Pacific Gas & Electric has signed debtor-in-possession commitment letters totaling $5.5 billion with a foursome of banks ahead of its expected filing for Chapter 11 bankruptcy protection later this month.

JP Morgan, Bank of America Merrill Lynch, Barclays and Citi are the institutions providing the DIP funds, according to paperwork filed with the U.S. Securities and Exchange Commission on Jan. 21, the same day the commitment papers were signed.

The senior secured superpriority debt will be split between a $3.5 billion revolving credit facility, a $1.5 billion initial term loan and a $500 million delayed-draw term loan, according to the agreement reached between the utility and the banks.

The loans will be due to be repaid on Dec. 31, 2020, subject to a one-year extension under certain circumstances.

In addition to the DIP loans, JP Morgan is providing a $250 million senior secured six-month bridge loan which the company can draw on before filing for Chapter 11.

The facilities have been launched into syndication with initial price talk on all three in the range of 250 to 275 basis points over Libor, with a 99.5% original issue discount.

The notes are rated Caa3, CC and C by Moody’s Investors Service, S&P Global Ratings and Fitch Ratings, respectively.

"It seems like they are well organized and are being very deliberate about this," says an investment banker, commenting on the approach taken by PG&E's management and advisers. "But you have a complicated situation. The wildfire claims are not determined yet and there is likely to be legislative activity during the case."

Lazard Frères & Co. is advising PG&E on the restructuring, say deal watchers. David Kurtz, the firm's vice chairman of U.S. investment banking and head of global restructuring, and Ken Ziman, a managing director in the restructuring group, are said to be overseeing the process. A spokesperson for Lazard in New York declined to comment and officials at PG&E in San Francisco did not immediately respond to an inquiry about its financial adviser.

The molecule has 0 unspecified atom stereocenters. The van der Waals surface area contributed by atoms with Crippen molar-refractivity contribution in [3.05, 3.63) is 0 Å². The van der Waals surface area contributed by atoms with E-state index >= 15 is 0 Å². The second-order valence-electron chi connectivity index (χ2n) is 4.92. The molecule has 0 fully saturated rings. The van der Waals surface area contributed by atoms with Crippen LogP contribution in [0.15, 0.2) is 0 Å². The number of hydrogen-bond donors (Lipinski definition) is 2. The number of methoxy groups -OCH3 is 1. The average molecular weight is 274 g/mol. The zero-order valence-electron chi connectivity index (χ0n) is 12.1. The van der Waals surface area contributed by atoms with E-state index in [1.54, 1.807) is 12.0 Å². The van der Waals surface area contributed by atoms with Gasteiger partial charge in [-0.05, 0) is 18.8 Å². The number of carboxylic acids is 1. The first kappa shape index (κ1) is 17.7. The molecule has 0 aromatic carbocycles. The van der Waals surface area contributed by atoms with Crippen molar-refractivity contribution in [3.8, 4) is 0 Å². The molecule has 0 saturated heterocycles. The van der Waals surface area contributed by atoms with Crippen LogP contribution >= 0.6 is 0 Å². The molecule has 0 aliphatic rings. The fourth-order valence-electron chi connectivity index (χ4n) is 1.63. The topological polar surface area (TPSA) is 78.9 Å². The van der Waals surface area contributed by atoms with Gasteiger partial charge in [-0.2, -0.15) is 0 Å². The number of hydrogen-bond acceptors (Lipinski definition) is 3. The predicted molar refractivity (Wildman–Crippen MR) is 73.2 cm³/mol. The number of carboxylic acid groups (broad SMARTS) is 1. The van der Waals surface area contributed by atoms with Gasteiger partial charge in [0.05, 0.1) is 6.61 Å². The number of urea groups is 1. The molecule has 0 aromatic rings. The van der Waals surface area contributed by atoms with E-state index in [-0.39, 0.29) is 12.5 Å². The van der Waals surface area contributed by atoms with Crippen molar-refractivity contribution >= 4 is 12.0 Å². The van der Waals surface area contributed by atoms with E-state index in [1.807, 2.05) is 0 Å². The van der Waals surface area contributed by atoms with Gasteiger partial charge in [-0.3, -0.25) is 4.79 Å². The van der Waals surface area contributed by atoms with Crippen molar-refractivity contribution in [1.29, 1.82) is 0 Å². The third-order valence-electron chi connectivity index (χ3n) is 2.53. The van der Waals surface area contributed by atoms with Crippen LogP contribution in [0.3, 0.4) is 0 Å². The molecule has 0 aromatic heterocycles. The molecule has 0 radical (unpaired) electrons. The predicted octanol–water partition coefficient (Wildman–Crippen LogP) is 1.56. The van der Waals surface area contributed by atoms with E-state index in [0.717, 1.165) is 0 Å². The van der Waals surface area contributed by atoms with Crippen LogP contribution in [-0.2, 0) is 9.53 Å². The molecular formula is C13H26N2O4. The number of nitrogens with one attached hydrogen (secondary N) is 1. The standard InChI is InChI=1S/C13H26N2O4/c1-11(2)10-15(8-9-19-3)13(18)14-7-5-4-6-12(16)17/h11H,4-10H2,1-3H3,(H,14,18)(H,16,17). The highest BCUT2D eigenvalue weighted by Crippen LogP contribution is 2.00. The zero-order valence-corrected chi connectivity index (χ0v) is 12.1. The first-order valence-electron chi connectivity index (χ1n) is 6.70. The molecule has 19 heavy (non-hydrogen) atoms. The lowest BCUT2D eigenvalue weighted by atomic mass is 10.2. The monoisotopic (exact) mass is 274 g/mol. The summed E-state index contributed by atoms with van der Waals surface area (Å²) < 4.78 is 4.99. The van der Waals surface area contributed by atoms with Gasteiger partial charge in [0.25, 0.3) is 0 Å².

Not everyone is impressed, however, with the company's handling of the situation, which has arisen from liabilities and expected liabilities relating to PG&E's role in deadly wildfires in California in recent years.

"We implore you to reconsider your headlong rush toward an unnecessary and damaging bankruptcy filing," wrote Blue Mountain Capital Management in the second of two open letters it has written to the company's board in the past week. "We reiterate our request that you take the time to obtain opinions from disinterested advisors, convene a Board meeting, and carefully reevaluate the Company's options."

Blue Mountain owns more than 11 million shares of PG&E common stock, which has plummeted in value from almost $50 a share at the beginning of November to less than $10 a share this month.

PPA wildcard

For holders of project finance loans and owners of projects associated with the utility through power purchase agreements, however, the share price is not the main concern (PFR, 1/17).

"Following a bankruptcy filing, PG&E could quickly move to reject a PPA (meaning, a breach of the PPA by PG&E for which the project owner is entitled to damages) or to assume a PPA (meaning, to reaffirm and perform the PPA going forward)," wrote attorneys at Orrick in an email alert on Jan. 22. "For strategic or other reasons, PG&E could also do nothing at all for a considerable period of time while PG&E continues to evaluate its options."

What PG&E does about the PPAs is "probably, other than how they settle the wildfire claims, the biggest wildcard in this bankruptcy," adds the investment banker. "Contrary to the opinion that some people have expressed, that because they are passed through the ratepayers there’s no incentive for the company to do anything about them, my experience dealing with regulated utilities is that is very much not the case."

Not taking any chances

One sponsor has already launched a legal bid to prevent PG&E from changing the terms of its PPAs.

NextEra Energy filed a three-page complaint against the utility with the U.S. Federal Energy Regulatory Commission on Jan. 18, asking the body to ensure PG&E does not “abrogate, amend or reject in bankruptcy any of the rates, terms and conditions of its wholesale” PPAs without FERC approval.

PG&E shot back on Jan. 22, asking FERC to reject the move in a 1,038-page filing.

NextEra’s largest PG&E exposure comes in the form of two decade-old projects—the 559 MW Desert Sunlight solar PV facility in Desert Centre, Calif., and the 250 MW Genesis concentrated solar thermal project in Blythe, Calif. (PFR, 2/24/12).

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